Hey Folks, Alanna here (goofy one on the left) to share some info about my favorite people in the woods. I wish I had known more of them when I was getting ready to harvest land in Sebago. But, as forests do, it is reseeding pine and beginning a new cycle of growth, and I cherish that trees keep on keeping on. We know how important trees are for lots of different things, and we want to thank you for having forested land in the watershed because the trees act as a natural filter and keep our waters clean and clear. Maine, and our watershed, is under incredible pressure to develop, which would have major impacts on our water quality (not to mention our way of life!). We hope we can share some tools to keep your woods forested for many years to come. As always, do not hesitate to reach out with questions!
First, we’re gearing up for the latest Woodland Owner Appreciation day on October 2nd, 2021 from 11-4 (rain date Oct. 3). To learn more about that FREE and super fun event, please visit our eventbrite page to check it out and sign up. It’s a wonderful gathering of other woodland owners and forest resource professionals to help you with your goals. Plus lunch and beer from the watershed, um, amazing. Register here!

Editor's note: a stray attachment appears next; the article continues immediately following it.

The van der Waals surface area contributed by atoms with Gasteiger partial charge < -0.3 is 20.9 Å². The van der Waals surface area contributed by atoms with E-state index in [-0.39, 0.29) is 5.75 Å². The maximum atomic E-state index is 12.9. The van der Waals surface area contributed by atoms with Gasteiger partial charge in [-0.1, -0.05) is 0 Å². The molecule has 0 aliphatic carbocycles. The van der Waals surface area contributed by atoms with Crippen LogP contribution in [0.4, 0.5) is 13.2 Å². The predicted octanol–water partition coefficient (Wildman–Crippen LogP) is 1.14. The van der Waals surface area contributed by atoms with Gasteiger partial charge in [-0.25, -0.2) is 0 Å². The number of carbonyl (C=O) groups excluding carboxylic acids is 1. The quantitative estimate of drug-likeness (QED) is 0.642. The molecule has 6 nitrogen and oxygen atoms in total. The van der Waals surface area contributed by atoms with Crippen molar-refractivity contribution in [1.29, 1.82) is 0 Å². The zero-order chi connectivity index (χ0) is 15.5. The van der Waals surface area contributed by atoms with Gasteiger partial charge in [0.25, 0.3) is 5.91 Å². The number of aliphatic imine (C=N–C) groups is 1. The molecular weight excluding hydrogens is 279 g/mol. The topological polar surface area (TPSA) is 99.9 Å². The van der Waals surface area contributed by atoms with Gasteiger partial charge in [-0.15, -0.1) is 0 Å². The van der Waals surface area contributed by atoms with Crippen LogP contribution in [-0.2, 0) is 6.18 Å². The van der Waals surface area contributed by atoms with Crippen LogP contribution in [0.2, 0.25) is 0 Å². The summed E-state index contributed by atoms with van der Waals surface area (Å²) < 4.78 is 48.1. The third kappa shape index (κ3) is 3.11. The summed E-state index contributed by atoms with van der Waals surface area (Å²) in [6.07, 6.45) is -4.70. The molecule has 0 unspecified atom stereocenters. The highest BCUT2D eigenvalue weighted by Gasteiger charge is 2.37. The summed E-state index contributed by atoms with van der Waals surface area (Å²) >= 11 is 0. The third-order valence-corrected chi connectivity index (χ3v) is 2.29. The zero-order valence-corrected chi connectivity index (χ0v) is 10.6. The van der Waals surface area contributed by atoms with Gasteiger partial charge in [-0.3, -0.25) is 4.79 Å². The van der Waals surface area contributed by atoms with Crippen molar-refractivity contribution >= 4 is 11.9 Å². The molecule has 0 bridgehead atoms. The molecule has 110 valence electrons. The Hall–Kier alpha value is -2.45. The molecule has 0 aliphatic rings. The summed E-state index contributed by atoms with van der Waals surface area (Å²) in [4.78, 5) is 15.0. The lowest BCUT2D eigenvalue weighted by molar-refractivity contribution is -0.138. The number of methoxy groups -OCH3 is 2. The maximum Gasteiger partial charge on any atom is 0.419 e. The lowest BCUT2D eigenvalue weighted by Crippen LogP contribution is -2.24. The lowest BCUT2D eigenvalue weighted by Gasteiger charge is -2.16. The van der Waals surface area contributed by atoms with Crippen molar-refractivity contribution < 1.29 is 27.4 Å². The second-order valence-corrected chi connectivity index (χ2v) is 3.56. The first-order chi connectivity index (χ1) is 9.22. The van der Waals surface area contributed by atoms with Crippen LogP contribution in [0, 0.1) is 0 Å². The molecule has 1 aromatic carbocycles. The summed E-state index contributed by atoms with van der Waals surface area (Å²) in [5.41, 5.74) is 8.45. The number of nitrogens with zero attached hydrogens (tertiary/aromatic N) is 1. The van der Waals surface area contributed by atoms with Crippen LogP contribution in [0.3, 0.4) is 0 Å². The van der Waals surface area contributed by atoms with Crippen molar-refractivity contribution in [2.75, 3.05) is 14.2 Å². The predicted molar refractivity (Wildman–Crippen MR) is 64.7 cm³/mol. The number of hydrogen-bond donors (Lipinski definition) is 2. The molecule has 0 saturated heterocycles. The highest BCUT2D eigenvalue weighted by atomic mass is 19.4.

If meeting in person is not your thing right now, here are some resources to get you started on your forest management journey! You may find them totally overwhelming, there is a lot out there. Start with your district forester, and go from there.
To walk in the woods with your district forester, talk about your vision, and hear some options: find your district forester here.
Interested in managing for migrating songbirds? Check out the Forestry for Maine Birds program from Maine Audubon.
Here are some Fact sheets from the Maine Forest Service for different management techniques.
Maybe you don’t have a large woodlot, but are interested in protecting woods, waters, wildlife and way of life. Please connect with a local land trust: Loon Echo Land Trust, Greater Lovell Land Trust, Western Foothills land trust, or donate to the Sebago Clean Waters fund to help protect the upper Sebago Lake watershed.
Still not sure where to start? Shoot me an email and lets have a chat: email@example.com
Thank you for keeping the woods, woods!